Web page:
Arrow: How Olicity Has Defied Comic Canon

When it comes to comic book adaptations on the small screen, there’s a level of freedom that’s granted the writers and producers of the series to take the classic hero and their story in a fresh direction. This direction isn’t bogged down by comic canon. It’s like an Earth-2, if you will. There can be different reiterations of these heroes and their stories that fans can enjoy.

And sometimes, the other medium can actually do right by the characters even if it’s a different take. Such has been the case with Arrow and its own version of an epic love story between Oliver Queen and Felicity Smoak.

Look, I understand the desire to want faithful translations from book (or comic book in this case) to screen. But if it doesn’t succeed in bringing certain aspects to life (whether that has to do with backstory or a lack of chemistry with actors), then you have to find another route to success.

For Arrow, one of the huge talking points has been Oliver’s love life. The series started off with the intention of telling the love story of Oliver and Laurel. And it did. Only it wasn’t a happy love story. It was a love story that shed a lot of light on the toxicity of their past and why a romantic relationship between them could never work in the future.

But perhaps their greatest failure also led to their greatest success when Felicity Smoak walked into Oliver’s life (more like he walked into her cubicle.)

Immediately there’s was this palpable chemistry between the two that made you sit up a little straighter, made you pay attention because you didn’t want to miss something important that was happening. And while I never imagined at that moment that Arrow would tell their love story, there was no denying that it was there to be told.

Oliver and Felicity’s romance has been one of the most talked about aspects of Arrow, whether you’ve loved it or hated it. Obviously we’re on the side of loving it as we’ve put this comic canon aside and respected the fact that this is a TV show and not a comic book. It might be based on the Green Arrow comics, but it’s an entirely separate entity.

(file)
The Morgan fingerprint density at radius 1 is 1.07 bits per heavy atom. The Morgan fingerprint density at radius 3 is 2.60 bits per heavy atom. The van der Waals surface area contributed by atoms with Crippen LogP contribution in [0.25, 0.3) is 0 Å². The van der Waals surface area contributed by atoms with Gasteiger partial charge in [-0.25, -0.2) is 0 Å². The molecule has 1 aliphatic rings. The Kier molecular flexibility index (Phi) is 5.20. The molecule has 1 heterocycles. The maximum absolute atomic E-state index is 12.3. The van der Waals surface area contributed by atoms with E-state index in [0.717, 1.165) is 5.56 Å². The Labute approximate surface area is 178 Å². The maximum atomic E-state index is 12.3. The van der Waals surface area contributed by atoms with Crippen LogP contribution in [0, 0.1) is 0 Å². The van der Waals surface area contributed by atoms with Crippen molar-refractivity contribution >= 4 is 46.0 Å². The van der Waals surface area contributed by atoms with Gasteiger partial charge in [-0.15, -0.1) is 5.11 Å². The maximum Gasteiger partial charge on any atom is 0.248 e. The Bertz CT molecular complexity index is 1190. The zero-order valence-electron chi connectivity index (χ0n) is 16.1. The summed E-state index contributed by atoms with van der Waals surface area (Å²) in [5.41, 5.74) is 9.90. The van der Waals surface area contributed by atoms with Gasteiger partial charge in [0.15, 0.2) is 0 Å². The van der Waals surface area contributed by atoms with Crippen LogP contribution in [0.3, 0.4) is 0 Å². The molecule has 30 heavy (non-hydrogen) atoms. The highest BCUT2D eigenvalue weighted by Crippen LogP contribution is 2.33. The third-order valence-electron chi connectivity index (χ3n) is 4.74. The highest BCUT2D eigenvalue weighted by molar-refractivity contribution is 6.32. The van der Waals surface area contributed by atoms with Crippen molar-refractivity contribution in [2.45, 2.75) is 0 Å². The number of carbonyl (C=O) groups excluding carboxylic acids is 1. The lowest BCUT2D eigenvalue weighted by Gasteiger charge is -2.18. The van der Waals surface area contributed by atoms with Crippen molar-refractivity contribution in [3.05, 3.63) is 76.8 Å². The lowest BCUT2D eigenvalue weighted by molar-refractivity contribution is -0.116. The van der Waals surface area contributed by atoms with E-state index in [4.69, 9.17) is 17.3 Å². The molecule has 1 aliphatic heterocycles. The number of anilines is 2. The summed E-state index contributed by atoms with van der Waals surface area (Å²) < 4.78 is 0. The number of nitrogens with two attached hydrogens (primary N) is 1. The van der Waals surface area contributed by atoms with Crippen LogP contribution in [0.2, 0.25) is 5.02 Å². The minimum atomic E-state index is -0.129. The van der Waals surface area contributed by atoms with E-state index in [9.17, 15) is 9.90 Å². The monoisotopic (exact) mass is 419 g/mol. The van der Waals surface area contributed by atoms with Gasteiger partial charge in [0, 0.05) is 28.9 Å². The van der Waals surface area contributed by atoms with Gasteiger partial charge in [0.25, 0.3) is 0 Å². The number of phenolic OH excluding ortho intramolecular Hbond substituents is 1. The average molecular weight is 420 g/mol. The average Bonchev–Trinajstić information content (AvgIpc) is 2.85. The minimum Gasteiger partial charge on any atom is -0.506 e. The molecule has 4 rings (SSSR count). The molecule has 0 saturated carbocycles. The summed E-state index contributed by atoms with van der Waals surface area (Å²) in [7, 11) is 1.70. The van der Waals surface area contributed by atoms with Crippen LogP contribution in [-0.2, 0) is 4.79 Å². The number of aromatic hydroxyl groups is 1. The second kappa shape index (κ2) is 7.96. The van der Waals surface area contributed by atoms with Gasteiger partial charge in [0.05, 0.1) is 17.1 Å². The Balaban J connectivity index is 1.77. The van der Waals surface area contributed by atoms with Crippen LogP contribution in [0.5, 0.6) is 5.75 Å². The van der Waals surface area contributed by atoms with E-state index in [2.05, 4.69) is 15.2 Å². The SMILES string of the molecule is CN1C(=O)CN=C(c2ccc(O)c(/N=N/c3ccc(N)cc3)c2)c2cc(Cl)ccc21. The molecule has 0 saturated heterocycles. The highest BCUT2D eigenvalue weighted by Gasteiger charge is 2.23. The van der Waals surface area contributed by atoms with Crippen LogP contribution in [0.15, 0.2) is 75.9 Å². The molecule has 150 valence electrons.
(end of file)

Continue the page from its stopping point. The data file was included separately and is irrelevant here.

While a romance between Oliver and Felicity wasn’t the original intention, the writers did what any smart writer does: they went where the characters took them. Like us, the writers recognized the potential of Oliver and Felicity as more than friends. They already knew the chemistry was there. And they had seen where the characters had taken the story. Suddenly they were looking at the epic love story they had been looking for since the beginning.

Some of the best things that happen on television happen because it’s a natural progression of events and of relationships. Things that aren’t forced, things that happen on their own in a way that’s almost magic. Or fate.

It was Stephen Amell and Emily Bett Rickards and their natural and undeniable chemistry that jumpstarted an epic love story that forever altered the course of the show for the better. It was through their romance that we got to see Oliver evolve from a vigilante crossing names off a list to the hero that Star City is proud to call its own. While it wasn’t Felicity alone that helped cultivate that evolvement, she was a huge part of that transformation. She was his light when he needed it. He wouldn’t have made it to this point without her.

And to think that we would’ve missed out on all of that if the writers had let their vision be clouded by a sense of comic canon.

Comic canon is what it is – it’s based in comics. But as we’ve seen since the pilot, Arrow isn’t the Green Arrow comics. Sure, it borrows characters and certain aspects. But it’s something entirely separate. To that degree, it’s not even subject to comic canon.

The funny thing is that Arrow is produced by those that are comic book enthusiasts. And if they can understand that the show isn’t the comics, and if they can understand the importance of letting the show exist as its own entity, then why can’t comic book purists?

While Olicity might be one of the most controversial aspects of the show – given the divide between the fanbases – there’s no denying that it has defied comic canon and everything that comes with it. This relationship was written and cultivated by men who have lived in and around comics all of their lives. It has charmed even them.

While Oliver and Felicity might be apart right now, this is just more of their journey that the writers are telling. You don’t develop a relationship for four seasons only to end it like that. The writers are just making us suffer a little. There’s more to this story. And we’re going to see that.

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